The Man Behind the Curtain

It seems my previous misgivings about the publisher of a certain “libertarian” site were not entirely unfounded.

Honestly, at first I thought the comment was mere sarcasm or facetiousness. But then I found this and this.

All together again, class: If you believe in the NAP, then you’re a libertarian. If you don’t, you’re not, and you shouldn’t run a site with the word in the masthead, especially when you’ve previously called yourself something else. It’s called intellectual honesty.

Sounds rather simple.

But I’m curious; what are your thoughts?

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15 Responses to The Man Behind the Curtain

  1. mattwilson32 says:

    I think this is a great discussion to have. I’m not sure being a libertarian is yes or no proposition, it probably more of a specrum. I’m a minarchist, I also believe in the NAP. I’m not anti-ancap either. If I could reconcile a plausible way to have a stateless society I would jump at it. All the explanations I have come across so far are less than encouraging, and I can’t think of any myself. There are, however, a few ways of making taxes voluntary,and a state that makes no laws, and therefore no force. Of course, since we won’t see any of that in our lifetimes, we must work with what we are given. This is a great blog if for no other reason than it encourages the free exchange of ideas. I hope I’m not the only one to respond. I like learning new things.


    • The Question says:

      Thanks! I’m glad you find the blog useful.

      What troubles me with this particular individual aren’t his beliefs, per se. It’s the intellectual sloppiness inherent in his arguments and the mischaracterization of what his opponents say. He calls himself a minarchist and constitutionalist, but uses the word “libertarian” on his site. All I ask for is intellectual honesty.

      For an example of how intellectually honest (and polite) people should debate, check out this recent exchange between Walter Block and Bionic Mosquito. These are the kinds of exchanges I value and seek.

      Concerning practical solutions to our current problem, below is a comment of mine that was published on sometime ago.

      I think a vital question has to be asked that isn’t really addressed or discussed by a lot of libertarians and minarchists. What is their ultimate desired outcome? Do they want to merely return to a limited government and stop there, or is returning to a limited government just a part of the road down to the intended goal of a libertarian anarchist society? In other words, at what point do they want to stop trying to reduce government power?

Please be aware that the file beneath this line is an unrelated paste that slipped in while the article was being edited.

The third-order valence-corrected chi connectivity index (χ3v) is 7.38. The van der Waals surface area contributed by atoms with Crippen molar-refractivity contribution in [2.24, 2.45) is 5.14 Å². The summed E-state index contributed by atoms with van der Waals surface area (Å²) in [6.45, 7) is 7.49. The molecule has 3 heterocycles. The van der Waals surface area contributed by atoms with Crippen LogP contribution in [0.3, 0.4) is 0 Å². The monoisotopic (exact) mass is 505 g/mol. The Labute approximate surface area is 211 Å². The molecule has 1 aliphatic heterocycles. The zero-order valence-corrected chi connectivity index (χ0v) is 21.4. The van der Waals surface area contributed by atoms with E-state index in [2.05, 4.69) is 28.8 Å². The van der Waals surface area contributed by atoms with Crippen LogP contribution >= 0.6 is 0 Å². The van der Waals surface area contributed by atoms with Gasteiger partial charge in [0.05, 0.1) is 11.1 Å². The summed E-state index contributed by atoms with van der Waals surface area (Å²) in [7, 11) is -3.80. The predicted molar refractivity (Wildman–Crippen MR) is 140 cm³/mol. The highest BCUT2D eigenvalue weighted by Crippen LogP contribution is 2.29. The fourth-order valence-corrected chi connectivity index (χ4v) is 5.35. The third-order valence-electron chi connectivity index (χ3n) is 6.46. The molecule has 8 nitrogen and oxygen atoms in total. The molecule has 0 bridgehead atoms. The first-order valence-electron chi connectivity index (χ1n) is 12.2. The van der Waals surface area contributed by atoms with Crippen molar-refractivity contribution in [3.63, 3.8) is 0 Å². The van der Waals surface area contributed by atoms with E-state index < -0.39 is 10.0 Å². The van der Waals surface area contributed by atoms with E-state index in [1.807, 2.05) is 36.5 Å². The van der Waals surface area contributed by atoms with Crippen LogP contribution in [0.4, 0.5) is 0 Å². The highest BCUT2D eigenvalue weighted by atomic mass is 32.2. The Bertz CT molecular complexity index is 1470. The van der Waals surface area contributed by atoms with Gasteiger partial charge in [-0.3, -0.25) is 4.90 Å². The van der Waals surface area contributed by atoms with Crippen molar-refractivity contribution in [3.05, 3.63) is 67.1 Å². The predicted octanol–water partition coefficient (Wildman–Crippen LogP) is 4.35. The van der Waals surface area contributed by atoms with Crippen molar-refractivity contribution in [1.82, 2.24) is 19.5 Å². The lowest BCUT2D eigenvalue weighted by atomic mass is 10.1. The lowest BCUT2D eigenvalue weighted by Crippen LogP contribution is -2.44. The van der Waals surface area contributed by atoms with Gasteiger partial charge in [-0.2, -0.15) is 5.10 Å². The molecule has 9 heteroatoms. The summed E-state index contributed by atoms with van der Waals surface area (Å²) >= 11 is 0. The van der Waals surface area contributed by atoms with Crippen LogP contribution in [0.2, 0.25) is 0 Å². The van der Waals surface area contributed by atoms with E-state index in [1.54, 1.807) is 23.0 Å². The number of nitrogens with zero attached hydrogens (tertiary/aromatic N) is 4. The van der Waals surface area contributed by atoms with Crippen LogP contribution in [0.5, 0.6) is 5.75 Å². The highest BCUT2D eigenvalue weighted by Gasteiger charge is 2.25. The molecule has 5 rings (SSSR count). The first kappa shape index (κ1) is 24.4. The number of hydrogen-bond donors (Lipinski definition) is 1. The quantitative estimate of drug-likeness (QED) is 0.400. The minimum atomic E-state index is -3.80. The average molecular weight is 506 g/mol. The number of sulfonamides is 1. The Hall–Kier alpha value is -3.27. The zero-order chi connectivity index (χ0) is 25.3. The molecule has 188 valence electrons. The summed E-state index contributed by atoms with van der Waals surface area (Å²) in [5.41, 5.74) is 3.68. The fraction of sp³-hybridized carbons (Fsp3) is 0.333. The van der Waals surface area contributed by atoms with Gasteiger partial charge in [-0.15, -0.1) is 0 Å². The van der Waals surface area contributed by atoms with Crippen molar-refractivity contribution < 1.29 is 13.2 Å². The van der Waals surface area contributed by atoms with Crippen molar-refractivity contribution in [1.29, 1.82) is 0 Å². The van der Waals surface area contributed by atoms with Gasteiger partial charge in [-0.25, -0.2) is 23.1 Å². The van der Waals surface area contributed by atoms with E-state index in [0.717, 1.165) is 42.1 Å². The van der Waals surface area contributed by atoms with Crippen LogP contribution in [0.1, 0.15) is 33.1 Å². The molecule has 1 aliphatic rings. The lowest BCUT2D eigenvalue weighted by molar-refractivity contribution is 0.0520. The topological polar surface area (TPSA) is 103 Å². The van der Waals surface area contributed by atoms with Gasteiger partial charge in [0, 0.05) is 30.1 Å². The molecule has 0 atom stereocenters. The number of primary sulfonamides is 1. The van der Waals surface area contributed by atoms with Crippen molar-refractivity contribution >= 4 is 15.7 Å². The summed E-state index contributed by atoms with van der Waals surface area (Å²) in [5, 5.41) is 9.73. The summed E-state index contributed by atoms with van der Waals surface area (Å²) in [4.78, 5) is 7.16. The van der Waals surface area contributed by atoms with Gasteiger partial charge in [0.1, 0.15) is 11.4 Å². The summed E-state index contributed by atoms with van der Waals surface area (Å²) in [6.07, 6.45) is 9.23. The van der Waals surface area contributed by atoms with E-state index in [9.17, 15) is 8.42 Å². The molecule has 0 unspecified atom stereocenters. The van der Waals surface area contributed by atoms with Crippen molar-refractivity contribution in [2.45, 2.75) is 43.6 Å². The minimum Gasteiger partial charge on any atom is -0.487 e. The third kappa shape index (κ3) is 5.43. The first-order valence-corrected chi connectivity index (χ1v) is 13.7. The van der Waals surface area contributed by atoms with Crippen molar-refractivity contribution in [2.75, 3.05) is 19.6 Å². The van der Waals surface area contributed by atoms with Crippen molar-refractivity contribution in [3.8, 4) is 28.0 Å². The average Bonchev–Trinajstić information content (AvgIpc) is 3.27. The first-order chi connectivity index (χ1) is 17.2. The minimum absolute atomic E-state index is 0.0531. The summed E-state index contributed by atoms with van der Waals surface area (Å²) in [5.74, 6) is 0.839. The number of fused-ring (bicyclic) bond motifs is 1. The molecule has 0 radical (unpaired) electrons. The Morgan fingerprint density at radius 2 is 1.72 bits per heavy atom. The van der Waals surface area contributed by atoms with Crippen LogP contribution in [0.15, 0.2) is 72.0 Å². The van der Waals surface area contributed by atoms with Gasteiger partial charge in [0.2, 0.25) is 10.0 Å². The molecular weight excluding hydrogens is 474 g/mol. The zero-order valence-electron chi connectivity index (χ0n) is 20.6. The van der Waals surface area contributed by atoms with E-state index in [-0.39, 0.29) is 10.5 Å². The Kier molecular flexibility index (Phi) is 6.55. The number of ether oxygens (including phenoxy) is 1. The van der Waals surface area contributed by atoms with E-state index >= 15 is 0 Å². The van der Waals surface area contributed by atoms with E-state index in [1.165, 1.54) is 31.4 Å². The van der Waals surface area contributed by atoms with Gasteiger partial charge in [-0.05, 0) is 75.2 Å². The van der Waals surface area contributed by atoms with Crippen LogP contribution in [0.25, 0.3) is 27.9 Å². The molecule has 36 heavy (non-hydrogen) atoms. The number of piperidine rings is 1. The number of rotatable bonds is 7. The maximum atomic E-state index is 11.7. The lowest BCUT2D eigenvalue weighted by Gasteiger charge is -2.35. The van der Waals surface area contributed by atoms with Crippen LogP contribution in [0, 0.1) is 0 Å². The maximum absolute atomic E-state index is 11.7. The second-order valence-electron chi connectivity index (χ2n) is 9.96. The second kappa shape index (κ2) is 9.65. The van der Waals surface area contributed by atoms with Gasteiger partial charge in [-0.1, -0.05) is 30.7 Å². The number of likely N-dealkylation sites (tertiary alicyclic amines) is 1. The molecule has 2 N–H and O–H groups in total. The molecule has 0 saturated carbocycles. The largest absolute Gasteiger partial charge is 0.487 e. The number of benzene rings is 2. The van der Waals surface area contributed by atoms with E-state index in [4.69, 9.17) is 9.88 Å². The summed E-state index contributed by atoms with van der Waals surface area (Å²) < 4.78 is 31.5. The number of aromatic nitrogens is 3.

The question is important because it clarifies short-term versus long-term goals. A person can be a libertarian, for example, and still support the Tenth Amendment Center, which uses the concept of nullification to restrain the federal government when it violates the Constitution. As long as their eventual goal is a state-less society and reducing the power of the federal government is merely a step towards achieving that goal, they remain a libertarian and nullification is simply a tool. If that person’s ultimate goal is a limited government that adheres to a written constitution, however, then they are not a libertarian but a constitutionalist.


      • mattwilson32 says:

        I definitely agree with your assessment of the article. He seems to have a seething hatred for ancaps. Your question about the ultimate desired outcome is a good one. I’m not sure if there is a single good answer because there are so many types of libertarian. Anarchy is the most pure form of course, similar to utopian for a socialist. If you look at the tree of libertarianism, the ideas of what that means can be drastically varied. For me, “state” does not have to equal “force”. In our current environment, of course it absolutely does. If the goal is eliminating force, that’s a great and Noble goal. There are those that think since it’s not a possible goal it’s better to reduce the govt we already have using our current constitution. they are still libertarian, because any political philosophy bent on maximizing freedom and minimizing govt will fall onto some branch of the libertarian tree. In the same way, socialists, fascists, modern liberals, progressives and communists all fall into that utopian tree, bent on maximizing govt and minimizing freedom.


      • The Question says:

        I’m not sure if there is a single good answer because there are so many types of libertarian.

        That is a very important point often lost in discussions. Libertarian societies would simply adhere, or closely adhere to, the NAP. Other than that, they would be extremely diverse.

        I will have to write about this in a future post.


      • mattwilson32 says:

        I was thinking the same thing. Haha. I’ve had trouble lately finding topics that interest me to write about